After launching a strike last December, Cambodia’s garment workers have once again taken to the streets demanding a monthly minimum wage of $177. More than 500 garment workers gathered last week at an industrial park in Phnom Penh, the country’s capital, to press for higher wages. According to garment unions, about 300 factories across the country have joined the protest.
The current monthly minimum wage received by Cambodian garment workers is pegged at $100. Export earnings of the garment sector represented about a third of the country’s $15.25 billion GDP last year. There are more than 600,000 garment workers in Cambodia, the majority of them female. But aside from receiving low wages, workers also suffer from poor working conditions that often result in mass fainting incidents in various factories. Cambodia has one of the lowest minimum wages in the Asia-Pacific.
Last December, the strike mobilized tens of thousands of workers across the country to pressure the government to double the wages of garment workers, which at that time stood at $80. But labor officials rejected the full demand, and instead granted smaller increases of $15 to $20. The strike, which lasted until January, was at one stage violently dispersed by government forces, resulting in the deaths of five workers.
Learning from this debacle, the garment workers have decided to revive the campaign for a wage increase, but this time have directed their appeal to global clothing brands that buy and sub-contract supply from Cambodia. The campaign, dubbed “The buyer must provide basic wages $177,” is aimed at pressuring global brands such as H&M, Walmart, Levi’s, Gap Puma, C&A, Adidas and Zara to directly negotiate a higher wage for workers with their suppliers.
Union leaders have explained that the $177 minimum wage demand is based on the average monthly spending of garment workers. They also assert that global clothing brands have amassed more than enough profit which they could use to uplift the welfare of workers in Cambodia.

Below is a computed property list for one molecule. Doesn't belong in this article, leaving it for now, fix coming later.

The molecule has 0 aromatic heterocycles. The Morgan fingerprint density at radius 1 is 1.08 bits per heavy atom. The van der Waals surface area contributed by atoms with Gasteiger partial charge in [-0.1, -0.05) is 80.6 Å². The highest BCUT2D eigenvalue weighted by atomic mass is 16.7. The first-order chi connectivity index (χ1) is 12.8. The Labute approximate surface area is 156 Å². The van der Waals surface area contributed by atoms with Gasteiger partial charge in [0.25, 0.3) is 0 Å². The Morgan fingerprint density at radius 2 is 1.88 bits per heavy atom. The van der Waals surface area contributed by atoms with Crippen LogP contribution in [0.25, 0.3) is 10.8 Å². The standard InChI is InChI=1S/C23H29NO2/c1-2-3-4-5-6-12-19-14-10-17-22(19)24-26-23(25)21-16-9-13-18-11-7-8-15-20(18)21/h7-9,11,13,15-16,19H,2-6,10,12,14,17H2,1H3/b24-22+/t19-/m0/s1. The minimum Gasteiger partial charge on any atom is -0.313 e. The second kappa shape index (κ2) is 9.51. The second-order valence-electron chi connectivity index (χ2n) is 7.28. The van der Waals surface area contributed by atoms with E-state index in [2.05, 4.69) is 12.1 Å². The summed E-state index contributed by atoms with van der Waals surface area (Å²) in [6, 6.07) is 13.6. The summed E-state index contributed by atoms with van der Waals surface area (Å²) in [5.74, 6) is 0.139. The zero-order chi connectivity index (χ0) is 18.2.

The government has reiterated its position that a substantial wage increase would scare away investors and disrupt the local economy. Fortunately, it didn’t break up the protest of workers, although police and army units were deployed near factories. Meanwhile, opposition leaders refrained from directly participating in the strike last week although they assured workers that they will bring the wage campaign into parliament.
The $177 wage increase campaign is supported by labor unions in a number of other countries. Solidarity actions were conducted outside Cambodia urging consumers not to buy clothes “tainted with exploitation and repression.”
In response, some clothing brands like H&M and Zara gave assurances that they are “ready to factor higher wages” into their pricing. They wrote Cambodian authorities and labor unions that their “purchasing practices will enable the payment of a fair living wage and increased wages will be reflected in our prices.”
Union leaders welcomed the statement but urged these companies to negotiate higher wages directly with their suppliers.
If garment workers succeed in their campaign, workers in other industries will be emboldened to petition for higher wages as well. Government workers might also ask for higher pay. But if these demands are ignored, it might spark further labor unrest. This would certainly have serious repercussions for Cambodia’s business competitiveness and political stability.
A far better outcome would be for this planned series of protests to remain peaceful and for the government to respect the right of workers to demand better living and working conditions.